My kids have a lot of patience and can keep their interest in building for a long time (at least for three-year-olds). I've been really happy how good my kids have been playing with my sets. They are really interested and they play nice, but their poor little fingers aren't coordinated enough to put together a lot of the small pieces. They really try though. They're also getting more creative with their Duplo.
If you don't mind me asking when is the best time to buy? Do you always try to buy from LEGO? I have read about double points on the forums. How often does that happen? The VIP points are nice, but there are sometimes better prices on Amazon even considering the points and with Amazon Prime things get here a lot faster. How often does the LEGO store offer free shipping? Should I jump on free shipping when I have the chance? Since I'm just starting I realize some of the sets I'm looking at might be gone soon. I've read they stick around for about two years? I am about 30 minutes away from a store, but I didn't buy my last set there because when I called they didn't have the one I wanted. It is also an all day event going to a huge mall with three preschoolers. Ebay is nice, but honestly, I could spend all day trying to land a great deal. I do look at craigslist too. Sorry if I should just search the forums for some of these questions. I have done some reading. I can't believe how much collecting goes on.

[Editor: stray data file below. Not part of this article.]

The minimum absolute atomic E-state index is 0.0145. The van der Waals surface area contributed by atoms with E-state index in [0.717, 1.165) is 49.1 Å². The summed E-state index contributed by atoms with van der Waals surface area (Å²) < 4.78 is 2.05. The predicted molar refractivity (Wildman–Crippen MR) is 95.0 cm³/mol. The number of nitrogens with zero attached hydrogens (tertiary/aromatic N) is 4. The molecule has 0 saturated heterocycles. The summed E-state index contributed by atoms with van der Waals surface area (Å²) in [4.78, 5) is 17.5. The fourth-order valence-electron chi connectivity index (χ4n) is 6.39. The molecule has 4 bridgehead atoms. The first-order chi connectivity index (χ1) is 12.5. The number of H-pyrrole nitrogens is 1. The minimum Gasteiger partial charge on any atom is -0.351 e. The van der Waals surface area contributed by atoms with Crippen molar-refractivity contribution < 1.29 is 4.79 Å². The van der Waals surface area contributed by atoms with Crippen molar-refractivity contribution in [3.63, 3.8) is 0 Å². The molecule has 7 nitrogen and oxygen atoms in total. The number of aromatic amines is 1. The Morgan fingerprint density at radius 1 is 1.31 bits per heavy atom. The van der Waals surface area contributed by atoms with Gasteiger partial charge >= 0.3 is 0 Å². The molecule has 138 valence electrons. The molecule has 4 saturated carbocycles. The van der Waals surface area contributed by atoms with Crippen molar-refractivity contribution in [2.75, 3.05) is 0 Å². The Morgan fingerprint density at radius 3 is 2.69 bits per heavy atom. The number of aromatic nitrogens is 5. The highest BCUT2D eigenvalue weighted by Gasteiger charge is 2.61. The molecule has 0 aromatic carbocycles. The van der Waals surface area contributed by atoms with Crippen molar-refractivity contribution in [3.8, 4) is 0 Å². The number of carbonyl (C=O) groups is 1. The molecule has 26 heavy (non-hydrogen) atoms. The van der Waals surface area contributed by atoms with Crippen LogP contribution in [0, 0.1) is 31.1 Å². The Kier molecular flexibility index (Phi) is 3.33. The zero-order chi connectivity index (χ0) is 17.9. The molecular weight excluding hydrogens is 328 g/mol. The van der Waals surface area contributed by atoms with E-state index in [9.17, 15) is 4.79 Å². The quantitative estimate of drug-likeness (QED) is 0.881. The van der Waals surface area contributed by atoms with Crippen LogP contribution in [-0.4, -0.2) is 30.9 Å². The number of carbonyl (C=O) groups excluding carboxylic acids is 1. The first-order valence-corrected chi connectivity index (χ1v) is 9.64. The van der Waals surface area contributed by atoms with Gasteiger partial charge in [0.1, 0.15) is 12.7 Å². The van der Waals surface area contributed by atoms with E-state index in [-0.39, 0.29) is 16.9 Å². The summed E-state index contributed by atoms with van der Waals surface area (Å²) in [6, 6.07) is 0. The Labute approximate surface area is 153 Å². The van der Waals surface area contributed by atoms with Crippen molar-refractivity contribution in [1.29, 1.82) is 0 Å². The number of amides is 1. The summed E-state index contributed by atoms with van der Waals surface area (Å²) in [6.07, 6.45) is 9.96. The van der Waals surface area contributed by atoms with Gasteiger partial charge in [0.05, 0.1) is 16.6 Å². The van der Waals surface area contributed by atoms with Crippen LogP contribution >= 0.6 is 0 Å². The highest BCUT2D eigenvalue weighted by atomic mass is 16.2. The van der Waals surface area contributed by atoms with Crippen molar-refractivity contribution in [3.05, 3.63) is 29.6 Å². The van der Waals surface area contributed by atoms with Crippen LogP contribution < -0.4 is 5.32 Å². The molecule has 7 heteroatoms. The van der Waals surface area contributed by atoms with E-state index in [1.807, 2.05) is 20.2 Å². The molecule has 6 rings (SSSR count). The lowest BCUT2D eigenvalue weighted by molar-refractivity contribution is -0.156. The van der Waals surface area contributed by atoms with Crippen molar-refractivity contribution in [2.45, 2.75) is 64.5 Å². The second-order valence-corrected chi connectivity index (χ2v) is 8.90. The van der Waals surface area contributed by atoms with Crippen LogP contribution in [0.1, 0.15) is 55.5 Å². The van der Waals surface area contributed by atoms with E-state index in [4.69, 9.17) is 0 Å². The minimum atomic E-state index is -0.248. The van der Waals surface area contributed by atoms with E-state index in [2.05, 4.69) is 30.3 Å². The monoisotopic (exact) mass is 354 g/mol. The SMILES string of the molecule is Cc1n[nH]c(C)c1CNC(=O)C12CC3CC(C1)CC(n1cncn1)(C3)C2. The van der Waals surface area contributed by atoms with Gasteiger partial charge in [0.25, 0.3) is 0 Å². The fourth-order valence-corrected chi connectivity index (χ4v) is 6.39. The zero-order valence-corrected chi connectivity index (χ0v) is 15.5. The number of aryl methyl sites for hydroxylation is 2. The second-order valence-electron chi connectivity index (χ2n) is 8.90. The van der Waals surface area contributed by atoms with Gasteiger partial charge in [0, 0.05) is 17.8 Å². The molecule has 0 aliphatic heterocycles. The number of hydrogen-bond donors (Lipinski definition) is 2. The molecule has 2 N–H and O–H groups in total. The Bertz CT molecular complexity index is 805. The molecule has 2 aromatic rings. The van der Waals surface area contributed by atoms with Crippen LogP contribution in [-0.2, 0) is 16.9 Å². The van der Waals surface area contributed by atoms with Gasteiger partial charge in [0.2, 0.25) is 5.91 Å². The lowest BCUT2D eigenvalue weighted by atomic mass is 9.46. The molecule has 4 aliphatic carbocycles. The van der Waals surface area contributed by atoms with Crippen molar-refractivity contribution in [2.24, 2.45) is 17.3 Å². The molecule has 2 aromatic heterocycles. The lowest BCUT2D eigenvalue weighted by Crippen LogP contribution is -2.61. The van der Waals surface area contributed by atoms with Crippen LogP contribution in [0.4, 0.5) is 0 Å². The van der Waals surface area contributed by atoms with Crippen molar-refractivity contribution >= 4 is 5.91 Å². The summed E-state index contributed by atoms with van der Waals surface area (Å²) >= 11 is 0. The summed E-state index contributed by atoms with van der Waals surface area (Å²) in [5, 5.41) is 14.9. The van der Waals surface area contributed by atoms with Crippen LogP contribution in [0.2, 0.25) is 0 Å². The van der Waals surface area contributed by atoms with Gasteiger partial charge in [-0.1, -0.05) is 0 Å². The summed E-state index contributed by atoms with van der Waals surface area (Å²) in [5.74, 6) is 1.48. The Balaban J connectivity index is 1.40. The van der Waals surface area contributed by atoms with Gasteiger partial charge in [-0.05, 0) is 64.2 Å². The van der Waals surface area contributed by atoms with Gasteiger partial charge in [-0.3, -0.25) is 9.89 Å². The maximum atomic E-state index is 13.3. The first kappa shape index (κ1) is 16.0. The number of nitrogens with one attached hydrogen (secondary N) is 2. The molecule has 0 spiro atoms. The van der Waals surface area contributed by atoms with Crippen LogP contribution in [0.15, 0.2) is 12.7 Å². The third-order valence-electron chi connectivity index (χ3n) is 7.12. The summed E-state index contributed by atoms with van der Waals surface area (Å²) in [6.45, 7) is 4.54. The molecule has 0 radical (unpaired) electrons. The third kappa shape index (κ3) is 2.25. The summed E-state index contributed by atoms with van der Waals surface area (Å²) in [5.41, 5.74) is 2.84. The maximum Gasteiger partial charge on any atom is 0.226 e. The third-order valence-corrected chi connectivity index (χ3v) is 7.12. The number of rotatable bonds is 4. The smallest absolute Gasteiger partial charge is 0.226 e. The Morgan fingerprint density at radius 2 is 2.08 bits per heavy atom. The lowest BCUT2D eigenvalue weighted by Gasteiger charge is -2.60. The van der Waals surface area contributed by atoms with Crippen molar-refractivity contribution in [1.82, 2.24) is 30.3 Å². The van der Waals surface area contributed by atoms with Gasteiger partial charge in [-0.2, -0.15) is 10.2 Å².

Thanks for the warm welcome.
This is a great forum, managed by great admins who keep the childish nonsense away. We are adults (and a few teens) who just love Lego and all around generally just try to help each other out and have lots of fun with our hobby (or addiction, depending on your view). :)
Most of us have kids, which is what got us back into Lego in the first place. I was buying Lego for my son who just turned 5 years old, and honestly had no idea they made Lego for adults. Walked into a Lego store at Christmas in 2010 and was floored at the amazing stuff they were making.
I was last into Lego in the 80s when I was a kid, and we had nothing back then like we have now! :)
A few bits of advice:
1. Don't buy current sets on eBay. There are a lot of scams on eBay with current sets (drop-shipping direct from Lego using stolen credit cards, it is a huge headache), just avoid them and save yourself a headache. Retired sets there are generally just fine.
2. Lego sets often rise in price after they retire. A recent example is the modular building line, 10182, 10185, 10190. That is Cafe Corner, Green Grocer, and Market Street. The current sets are 10197, 10211, 10218, and 10224. That is Fire Brigade, Grand Emporium, Pet Shop, and Town Hall.